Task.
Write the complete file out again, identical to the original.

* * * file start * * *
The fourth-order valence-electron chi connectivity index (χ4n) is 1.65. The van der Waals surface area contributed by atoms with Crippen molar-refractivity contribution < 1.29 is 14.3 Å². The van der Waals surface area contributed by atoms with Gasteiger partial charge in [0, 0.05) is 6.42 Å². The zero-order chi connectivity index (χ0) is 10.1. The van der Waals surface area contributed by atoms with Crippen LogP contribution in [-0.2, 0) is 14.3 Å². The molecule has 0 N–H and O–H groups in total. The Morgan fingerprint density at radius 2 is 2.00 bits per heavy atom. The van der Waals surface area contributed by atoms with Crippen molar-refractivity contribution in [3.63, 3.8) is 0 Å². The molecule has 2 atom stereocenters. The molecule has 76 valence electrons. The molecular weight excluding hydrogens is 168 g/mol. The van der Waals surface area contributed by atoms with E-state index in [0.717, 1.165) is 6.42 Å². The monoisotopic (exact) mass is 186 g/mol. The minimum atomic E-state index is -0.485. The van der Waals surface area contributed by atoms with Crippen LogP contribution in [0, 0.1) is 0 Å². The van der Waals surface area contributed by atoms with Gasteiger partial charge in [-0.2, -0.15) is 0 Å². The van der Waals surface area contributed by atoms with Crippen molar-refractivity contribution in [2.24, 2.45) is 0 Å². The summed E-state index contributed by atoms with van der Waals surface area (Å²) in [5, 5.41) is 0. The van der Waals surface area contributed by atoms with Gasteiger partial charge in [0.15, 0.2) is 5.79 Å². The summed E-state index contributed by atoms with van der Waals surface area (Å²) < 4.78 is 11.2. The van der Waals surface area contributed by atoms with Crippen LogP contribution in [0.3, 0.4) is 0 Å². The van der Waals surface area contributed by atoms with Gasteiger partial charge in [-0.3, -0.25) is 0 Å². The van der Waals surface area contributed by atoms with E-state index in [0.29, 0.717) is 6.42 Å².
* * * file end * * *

The fourth-order valence-electron chi connectivity index (χ4n) is 1.65. The van der Waals surface area contributed by atoms with Crippen molar-refractivity contribution < 1.29 is 14.3 Å². The van der Waals surface area contributed by atoms with Gasteiger partial charge in [0, 0.05) is 6.42 Å². The zero-order chi connectivity index (χ0) is 10.1. The van der Waals surface area contributed by atoms with Crippen LogP contribution in [-0.2, 0) is 14.3 Å². The molecule has 0 N–H and O–H groups in total. The Morgan fingerprint density at radius 2 is 2.00 bits per heavy atom. The van der Waals surface area contributed by atoms with Crippen molar-refractivity contribution in [3.63, 3.8) is 0 Å². The molecule has 2 atom stereocenters. The molecule has 76 valence electrons. The molecular weight excluding hydrogens is 168 g/mol. The van der Waals surface area contributed by atoms with E-state index in [0.717, 1.165) is 6.42 Å². The monoisotopic (exact) mass is 186 g/mol. The minimum atomic E-state index is -0.485. The van der Waals surface area contributed by atoms with Crippen LogP contribution in [0, 0.1) is 0 Å². The van der Waals surface area contributed by atoms with Gasteiger partial charge in [-0.2, -0.15) is 0 Å². The van der Waals surface area contributed by atoms with Crippen molar-refractivity contribution in [2.24, 2.45) is 0 Å². The summed E-state index contributed by atoms with van der Waals surface area (Å²) in [5, 5.41) is 0. The van der Waals surface area contributed by atoms with Gasteiger partial charge in [0.15, 0.2) is 5.79 Å². The summed E-state index contributed by atoms with van der Waals surface area (Å²) < 4.78 is 11.2. The van der Waals surface area contributed by atoms with Crippen LogP contribution in [0.3, 0.4) is 0 Å². The van der Waals surface area contributed by atoms with Gasteiger partial charge in [-0.3, -0.25) is 0 Å². The van der Waals surface area contributed by atoms with E-state index in [0.29, 0.717) is 6.42 Å².